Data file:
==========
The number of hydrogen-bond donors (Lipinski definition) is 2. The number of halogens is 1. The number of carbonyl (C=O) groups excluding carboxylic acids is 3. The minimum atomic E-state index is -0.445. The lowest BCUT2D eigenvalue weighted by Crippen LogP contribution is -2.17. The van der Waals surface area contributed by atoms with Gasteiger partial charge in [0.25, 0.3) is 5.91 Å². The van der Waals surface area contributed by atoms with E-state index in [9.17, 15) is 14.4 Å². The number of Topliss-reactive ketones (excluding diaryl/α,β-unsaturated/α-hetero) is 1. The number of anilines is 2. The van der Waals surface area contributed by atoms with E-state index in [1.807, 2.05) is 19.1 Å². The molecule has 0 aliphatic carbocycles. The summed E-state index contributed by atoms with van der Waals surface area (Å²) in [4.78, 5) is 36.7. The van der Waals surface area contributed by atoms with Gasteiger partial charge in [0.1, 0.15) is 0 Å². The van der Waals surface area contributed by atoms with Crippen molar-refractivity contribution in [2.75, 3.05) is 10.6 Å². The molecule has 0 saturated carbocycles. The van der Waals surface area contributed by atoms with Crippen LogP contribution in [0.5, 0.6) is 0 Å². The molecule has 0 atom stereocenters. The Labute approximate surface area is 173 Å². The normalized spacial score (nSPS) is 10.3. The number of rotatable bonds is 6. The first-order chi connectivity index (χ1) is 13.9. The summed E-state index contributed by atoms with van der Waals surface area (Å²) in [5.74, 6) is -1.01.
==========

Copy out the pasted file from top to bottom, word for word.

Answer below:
The number of hydrogen-bond donors (Lipinski definition) is 2. The number of halogens is 1. The number of carbonyl (C=O) groups excluding carboxylic acids is 3. The minimum atomic E-state index is -0.445. The lowest BCUT2D eigenvalue weighted by Crippen LogP contribution is -2.17. The van der Waals surface area contributed by atoms with Gasteiger partial charge in [0.25, 0.3) is 5.91 Å². The van der Waals surface area contributed by atoms with E-state index in [9.17, 15) is 14.4 Å². The number of Topliss-reactive ketones (excluding diaryl/α,β-unsaturated/α-hetero) is 1. The number of anilines is 2. The van der Waals surface area contributed by atoms with E-state index in [1.807, 2.05) is 19.1 Å². The molecule has 0 aliphatic carbocycles. The summed E-state index contributed by atoms with van der Waals surface area (Å²) in [4.78, 5) is 36.7. The van der Waals surface area contributed by atoms with Gasteiger partial charge in [0.1, 0.15) is 0 Å². The van der Waals surface area contributed by atoms with Crippen molar-refractivity contribution in [2.75, 3.05) is 10.6 Å². The molecule has 0 saturated carbocycles. The van der Waals surface area contributed by atoms with Crippen LogP contribution in [0.5, 0.6) is 0 Å². The molecule has 0 atom stereocenters. The Labute approximate surface area is 173 Å². The normalized spacial score (nSPS) is 10.3. The number of rotatable bonds is 6. The first-order chi connectivity index (χ1) is 13.9. The summed E-state index contributed by atoms with van der Waals surface area (Å²) in [5.74, 6) is -1.01.